- We got a decent start from the cabane. A few other teams were setting out at the same time, including a very fit looking team of guys from Yorkshire, an American chap, and an Australian couple. The first part traversed the hillside along the 'Sentier de Chamois', it was totally in the shade, and very cold. We had quite cold hands as we walked along this bit. Some of the streams had a layer of sheet ice hidden under the water, as I demonstrated by going flat on my arse in one of them, accompanied by a noisy clatter of walking poles, a splash, and some slightly flowery language. Aside from the cold and the ice, the traverse was very pleasant, slightly airy in places, and with increasingly impressive views of Grand Combin
- At Col Termin we popped out in the sun, and new views opened up of Lac de Louvie a long way below. Then there was another hillside traverse, a few slightly exposed sections but nothing too tricky, very pleasant in the sun, and getting increasingly rocky and bouldery as it got nearer to the Col Louvie.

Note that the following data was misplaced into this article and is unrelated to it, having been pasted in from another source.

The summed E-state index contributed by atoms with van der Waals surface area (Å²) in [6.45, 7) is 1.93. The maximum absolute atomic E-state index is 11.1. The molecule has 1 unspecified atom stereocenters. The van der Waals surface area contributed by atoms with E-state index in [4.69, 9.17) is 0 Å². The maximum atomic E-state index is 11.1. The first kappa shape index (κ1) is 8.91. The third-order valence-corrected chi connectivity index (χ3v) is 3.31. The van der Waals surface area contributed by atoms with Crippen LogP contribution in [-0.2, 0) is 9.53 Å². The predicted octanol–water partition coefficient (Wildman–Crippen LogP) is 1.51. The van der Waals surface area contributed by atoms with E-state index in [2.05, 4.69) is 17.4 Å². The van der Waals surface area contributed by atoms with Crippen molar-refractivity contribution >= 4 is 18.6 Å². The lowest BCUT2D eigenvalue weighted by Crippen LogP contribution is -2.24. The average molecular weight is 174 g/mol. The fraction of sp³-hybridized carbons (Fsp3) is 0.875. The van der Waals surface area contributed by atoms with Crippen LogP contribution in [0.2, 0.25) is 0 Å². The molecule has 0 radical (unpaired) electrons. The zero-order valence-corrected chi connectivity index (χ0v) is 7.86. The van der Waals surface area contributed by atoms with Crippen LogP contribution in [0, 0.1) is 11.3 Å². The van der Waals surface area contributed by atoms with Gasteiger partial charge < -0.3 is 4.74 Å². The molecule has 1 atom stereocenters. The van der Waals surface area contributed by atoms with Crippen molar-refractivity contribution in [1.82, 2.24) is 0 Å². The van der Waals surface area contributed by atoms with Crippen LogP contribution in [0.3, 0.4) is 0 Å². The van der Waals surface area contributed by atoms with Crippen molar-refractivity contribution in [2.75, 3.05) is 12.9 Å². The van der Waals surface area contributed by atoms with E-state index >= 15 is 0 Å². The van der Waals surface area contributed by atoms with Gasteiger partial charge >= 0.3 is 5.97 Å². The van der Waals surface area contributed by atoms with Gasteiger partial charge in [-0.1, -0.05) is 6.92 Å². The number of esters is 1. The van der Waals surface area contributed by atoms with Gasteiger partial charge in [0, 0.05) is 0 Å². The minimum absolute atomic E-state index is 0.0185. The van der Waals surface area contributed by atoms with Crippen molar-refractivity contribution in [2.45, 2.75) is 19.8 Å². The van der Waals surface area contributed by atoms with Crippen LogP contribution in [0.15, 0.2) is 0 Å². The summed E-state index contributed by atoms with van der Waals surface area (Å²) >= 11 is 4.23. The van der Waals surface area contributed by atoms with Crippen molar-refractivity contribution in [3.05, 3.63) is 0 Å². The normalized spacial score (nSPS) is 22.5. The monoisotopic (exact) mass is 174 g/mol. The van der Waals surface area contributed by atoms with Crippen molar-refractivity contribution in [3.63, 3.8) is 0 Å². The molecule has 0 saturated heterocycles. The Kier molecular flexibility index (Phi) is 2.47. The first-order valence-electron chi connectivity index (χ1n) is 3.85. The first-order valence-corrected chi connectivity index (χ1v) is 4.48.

- At Col Louvie, great views opened up of the large basin underneath the Grand Désert glacier, and grey rubble and boulders as far as the eye could see. The descent from the col down to the small lake at the bottom of the basin needed some care, clambering over assorted boulders, and steep scree. From the lake, a pile of stones led across the small outflow stream, and then the path started climbing following waymarks on occasional rocks. We stopped half way up beside a signpost and sat on a rock in the sun for a snack. A few more people arrived and also sat down nearby for something to eat. A Canadian chap turned up who had twisted his ankle on the descent from Col Louvie, he was hobbling a bit, but managing to continue at a reasonable pace, and was planning to push on to Cabane de Prafleuri where it looked like he would have to abandon the route. Very unlucky.